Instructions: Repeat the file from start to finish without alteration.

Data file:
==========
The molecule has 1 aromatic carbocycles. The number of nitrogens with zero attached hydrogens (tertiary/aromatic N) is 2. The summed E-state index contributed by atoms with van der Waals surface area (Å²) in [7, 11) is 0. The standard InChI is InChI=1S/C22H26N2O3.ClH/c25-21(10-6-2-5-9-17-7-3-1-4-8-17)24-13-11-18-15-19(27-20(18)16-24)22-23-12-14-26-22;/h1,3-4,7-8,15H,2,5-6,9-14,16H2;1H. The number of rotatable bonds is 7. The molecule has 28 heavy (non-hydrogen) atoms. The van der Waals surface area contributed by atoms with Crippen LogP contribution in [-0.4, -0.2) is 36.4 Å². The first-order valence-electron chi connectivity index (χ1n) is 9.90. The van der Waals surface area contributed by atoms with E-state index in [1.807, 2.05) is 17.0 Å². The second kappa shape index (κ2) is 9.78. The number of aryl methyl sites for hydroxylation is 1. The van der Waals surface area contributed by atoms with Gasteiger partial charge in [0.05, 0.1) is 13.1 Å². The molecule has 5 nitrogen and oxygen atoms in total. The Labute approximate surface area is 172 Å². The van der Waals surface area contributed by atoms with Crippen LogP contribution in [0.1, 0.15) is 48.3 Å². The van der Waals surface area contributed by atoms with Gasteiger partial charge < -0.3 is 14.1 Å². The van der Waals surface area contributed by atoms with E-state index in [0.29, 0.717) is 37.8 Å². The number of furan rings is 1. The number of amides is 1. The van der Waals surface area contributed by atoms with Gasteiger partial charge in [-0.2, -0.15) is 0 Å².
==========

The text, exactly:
The molecule has 1 aromatic carbocycles. The number of nitrogens with zero attached hydrogens (tertiary/aromatic N) is 2. The summed E-state index contributed by atoms with van der Waals surface area (Å²) in [7, 11) is 0. The standard InChI is InChI=1S/C22H26N2O3.ClH/c25-21(10-6-2-5-9-17-7-3-1-4-8-17)24-13-11-18-15-19(27-20(18)16-24)22-23-12-14-26-22;/h1,3-4,7-8,15H,2,5-6,9-14,16H2;1H. The number of rotatable bonds is 7. The molecule has 28 heavy (non-hydrogen) atoms. The van der Waals surface area contributed by atoms with Crippen LogP contribution in [-0.4, -0.2) is 36.4 Å². The first-order valence-electron chi connectivity index (χ1n) is 9.90. The van der Waals surface area contributed by atoms with E-state index in [1.807, 2.05) is 17.0 Å². The second kappa shape index (κ2) is 9.78. The number of aryl methyl sites for hydroxylation is 1. The van der Waals surface area contributed by atoms with Gasteiger partial charge in [0.05, 0.1) is 13.1 Å². The molecule has 5 nitrogen and oxygen atoms in total. The Labute approximate surface area is 172 Å². The van der Waals surface area contributed by atoms with Crippen LogP contribution in [0.1, 0.15) is 48.3 Å². The van der Waals surface area contributed by atoms with Gasteiger partial charge < -0.3 is 14.1 Å². The van der Waals surface area contributed by atoms with E-state index in [0.29, 0.717) is 37.8 Å². The number of furan rings is 1. The number of amides is 1. The van der Waals surface area contributed by atoms with Gasteiger partial charge in [-0.2, -0.15) is 0 Å².